When it comes to combining passions, Ben Martin knows what he’s doing. The veteran and winemaker is in his fifth year of owning and operating Dauntless Wine Co., which serves the veteran community by employing veterans and sending proceeds to veteran support groups.
Martin, a Kiva borrower from Forest Grove, Oregon, is excited about the future of veterans in the winemaking community.
“There's just something about it that just reconnects you with the earth. I feel that particularly combat vets were raised and reprogrammed into this very disruptive mindset, you know?” Martin explained. “We go in and we're institutionalized and then when we get out. We're not reconditioned back into the society. So all we know is destruction. I think [veterans] need that balance, and growing and tending the land is that balance.”
Martin believes that the connection between people and the Earth on a smaller scale is what can really make a difference.
“It's not a big monoculture where you're just doing it for big industry and big agriculture,” Martin added, “but you actually have a connection with all the plants and animals that you're raising. That's where the benefits really are.”
Dauntless originally began as a passion project between 3 Iraq war veterans, Martin and his 2 friends Ryan Mills and Paul Warmbier. While the other 2 have stepped back to focus on careers in other fields, they’re still part of executive decisions and larger events involving the winery.
What makes Dauntless unique is its commitment to a specific community. As part of the Farmer-Veteran Coalition, Dauntless sends 100% of its after-tax profits to veteran groups. Additionally, they hire veterans and those with “one degree of separation” from vets: spouses, children, friends.
Being connected to this massive community paid off when it came time to apply for a Kiva loan.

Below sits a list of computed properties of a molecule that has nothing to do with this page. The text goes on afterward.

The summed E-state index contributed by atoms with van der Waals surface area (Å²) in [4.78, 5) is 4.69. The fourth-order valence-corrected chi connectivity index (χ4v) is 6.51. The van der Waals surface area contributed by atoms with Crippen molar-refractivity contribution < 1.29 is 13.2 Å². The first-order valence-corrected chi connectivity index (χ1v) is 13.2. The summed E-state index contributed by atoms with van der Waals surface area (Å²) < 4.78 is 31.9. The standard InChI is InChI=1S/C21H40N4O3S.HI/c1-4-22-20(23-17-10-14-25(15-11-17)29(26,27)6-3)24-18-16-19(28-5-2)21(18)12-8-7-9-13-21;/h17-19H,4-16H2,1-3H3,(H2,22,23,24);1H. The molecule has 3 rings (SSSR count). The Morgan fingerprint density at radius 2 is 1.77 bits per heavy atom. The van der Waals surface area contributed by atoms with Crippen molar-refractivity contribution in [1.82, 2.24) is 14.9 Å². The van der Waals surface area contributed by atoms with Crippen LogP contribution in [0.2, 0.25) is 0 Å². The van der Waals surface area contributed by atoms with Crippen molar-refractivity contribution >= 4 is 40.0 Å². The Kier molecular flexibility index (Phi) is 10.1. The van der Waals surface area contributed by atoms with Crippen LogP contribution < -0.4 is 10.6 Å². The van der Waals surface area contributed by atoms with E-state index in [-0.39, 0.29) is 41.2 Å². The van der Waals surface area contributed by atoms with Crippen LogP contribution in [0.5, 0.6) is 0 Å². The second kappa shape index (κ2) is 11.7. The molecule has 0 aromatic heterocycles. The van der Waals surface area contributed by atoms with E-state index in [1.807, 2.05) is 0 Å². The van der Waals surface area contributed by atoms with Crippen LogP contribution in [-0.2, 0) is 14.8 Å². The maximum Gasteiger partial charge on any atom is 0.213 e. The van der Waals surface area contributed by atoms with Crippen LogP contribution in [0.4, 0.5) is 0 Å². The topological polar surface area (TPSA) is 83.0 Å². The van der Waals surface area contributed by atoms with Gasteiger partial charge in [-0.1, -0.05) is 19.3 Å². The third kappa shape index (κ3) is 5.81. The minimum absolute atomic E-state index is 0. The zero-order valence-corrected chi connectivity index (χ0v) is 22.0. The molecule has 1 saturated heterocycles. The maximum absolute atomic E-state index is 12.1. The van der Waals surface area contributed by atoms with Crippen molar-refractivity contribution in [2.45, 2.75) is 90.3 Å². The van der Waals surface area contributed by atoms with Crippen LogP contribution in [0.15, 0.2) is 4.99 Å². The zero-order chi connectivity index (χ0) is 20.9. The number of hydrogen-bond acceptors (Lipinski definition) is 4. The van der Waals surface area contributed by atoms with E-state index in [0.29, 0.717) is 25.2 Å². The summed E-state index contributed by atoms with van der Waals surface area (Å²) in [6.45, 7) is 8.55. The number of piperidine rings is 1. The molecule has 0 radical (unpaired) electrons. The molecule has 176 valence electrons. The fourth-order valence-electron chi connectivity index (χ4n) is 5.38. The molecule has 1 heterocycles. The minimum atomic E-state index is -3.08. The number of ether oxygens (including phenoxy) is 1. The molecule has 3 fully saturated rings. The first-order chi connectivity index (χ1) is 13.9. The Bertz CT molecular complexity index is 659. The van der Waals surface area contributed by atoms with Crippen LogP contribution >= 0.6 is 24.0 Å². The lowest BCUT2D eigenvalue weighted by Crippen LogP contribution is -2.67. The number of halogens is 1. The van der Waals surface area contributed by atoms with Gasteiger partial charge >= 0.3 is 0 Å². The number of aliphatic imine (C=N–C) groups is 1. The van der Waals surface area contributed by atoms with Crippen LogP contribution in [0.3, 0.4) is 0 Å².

“It was our first time making a rosé in 2016 and we're like, ‘Oh crap, we have to bottle this sooner than everything else and we have no consistent revenue.’ So we're thinking, how are we going to afford this bottling? And that's when we applied for the Kiva loan,” Martin said.
The $10,000 Kiva loan, supported by 194 lenders, is what helped Martin’s crew bottle their 2016 editions and assist with payouts. His loan was part of Kiva’s Direct-to-Social-Enterprise program, which provides loans directly to small, for-profit, socially impactful organizations that may be too large for microfinance but too small for traditional finance. Dauntless is one of the organizations supported by Kiva due to its potential to strengthen the communities and reduce poverty by expanding formal employment, scaling innovative social solutions and driving sustainable economic growth on a larger scale.
“It was a lifesaver at that moment,” Martin said of his loan. “People definitely rallied to help raise funds. It also helped that at the same time, Oregon Wine Press gave us the Persons of the Year award, just out of the blue. We got that Wine Press article at the same time we asked for the Kiva loan, so those 2 really helped us with our launch. It was really seamless.”
Martin wants to spread the word about the scientific and historically proven advantages of the winemaking community and veteran community blending together, as the mental and physical benefits are endless.
“Just the task of touching dirt is good for PTSD (post-traumatic stress disorder) and TBI (traumatic brain injury). Before any of these studies have come out, Roman legionnaires were giving land to their soldiers after their terms of service, so they could tend to it and farm. So, soldiering and farming have been intertwined for millennia. I think we've just stepped away from that or forgotten that from our roots. Now, it's our mission to bring that back into the fold,” Martin said.
The future is bright for Dauntless. Martin is always thinking about applying for another Kiva loan, due to the success of the last one and his dreams for the future.
“Eventually, I plan on starting on a nonprofit arm,” Martin said. “I’m working with three other veterans right now on that, and the nonprofit arm will be the agricultural side of things. Then, everything that is produced comes back here. It's a holistic farm-to-table concept.”
And that’s where it all circles back for Martin and his veteran community: getting down into the dirt and really exploring life after war.
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